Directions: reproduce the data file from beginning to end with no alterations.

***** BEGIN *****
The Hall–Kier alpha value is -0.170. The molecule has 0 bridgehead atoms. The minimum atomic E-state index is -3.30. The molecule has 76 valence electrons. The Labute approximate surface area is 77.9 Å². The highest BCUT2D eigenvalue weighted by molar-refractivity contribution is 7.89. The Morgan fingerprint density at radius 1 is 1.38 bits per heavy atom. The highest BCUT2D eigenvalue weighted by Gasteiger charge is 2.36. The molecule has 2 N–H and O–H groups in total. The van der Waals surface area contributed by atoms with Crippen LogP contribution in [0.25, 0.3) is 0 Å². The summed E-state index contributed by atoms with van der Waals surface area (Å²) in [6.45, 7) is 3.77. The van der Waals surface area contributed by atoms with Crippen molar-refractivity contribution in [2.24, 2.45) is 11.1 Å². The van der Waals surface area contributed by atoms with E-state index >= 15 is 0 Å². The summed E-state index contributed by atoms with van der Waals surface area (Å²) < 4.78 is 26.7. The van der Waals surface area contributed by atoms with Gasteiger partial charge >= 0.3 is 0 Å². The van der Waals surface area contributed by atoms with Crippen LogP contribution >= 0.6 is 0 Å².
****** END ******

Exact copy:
The Hall–Kier alpha value is -0.170. The molecule has 0 bridgehead atoms. The minimum atomic E-state index is -3.30. The molecule has 76 valence electrons. The Labute approximate surface area is 77.9 Å². The highest BCUT2D eigenvalue weighted by molar-refractivity contribution is 7.89. The Morgan fingerprint density at radius 1 is 1.38 bits per heavy atom. The highest BCUT2D eigenvalue weighted by Gasteiger charge is 2.36. The molecule has 2 N–H and O–H groups in total. The van der Waals surface area contributed by atoms with Crippen LogP contribution in [0.25, 0.3) is 0 Å². The summed E-state index contributed by atoms with van der Waals surface area (Å²) in [6.45, 7) is 3.77. The van der Waals surface area contributed by atoms with Crippen molar-refractivity contribution in [2.24, 2.45) is 11.1 Å². The van der Waals surface area contributed by atoms with E-state index >= 15 is 0 Å². The summed E-state index contributed by atoms with van der Waals surface area (Å²) < 4.78 is 26.7. The van der Waals surface area contributed by atoms with Gasteiger partial charge >= 0.3 is 0 Å². The van der Waals surface area contributed by atoms with Crippen LogP contribution >= 0.6 is 0 Å².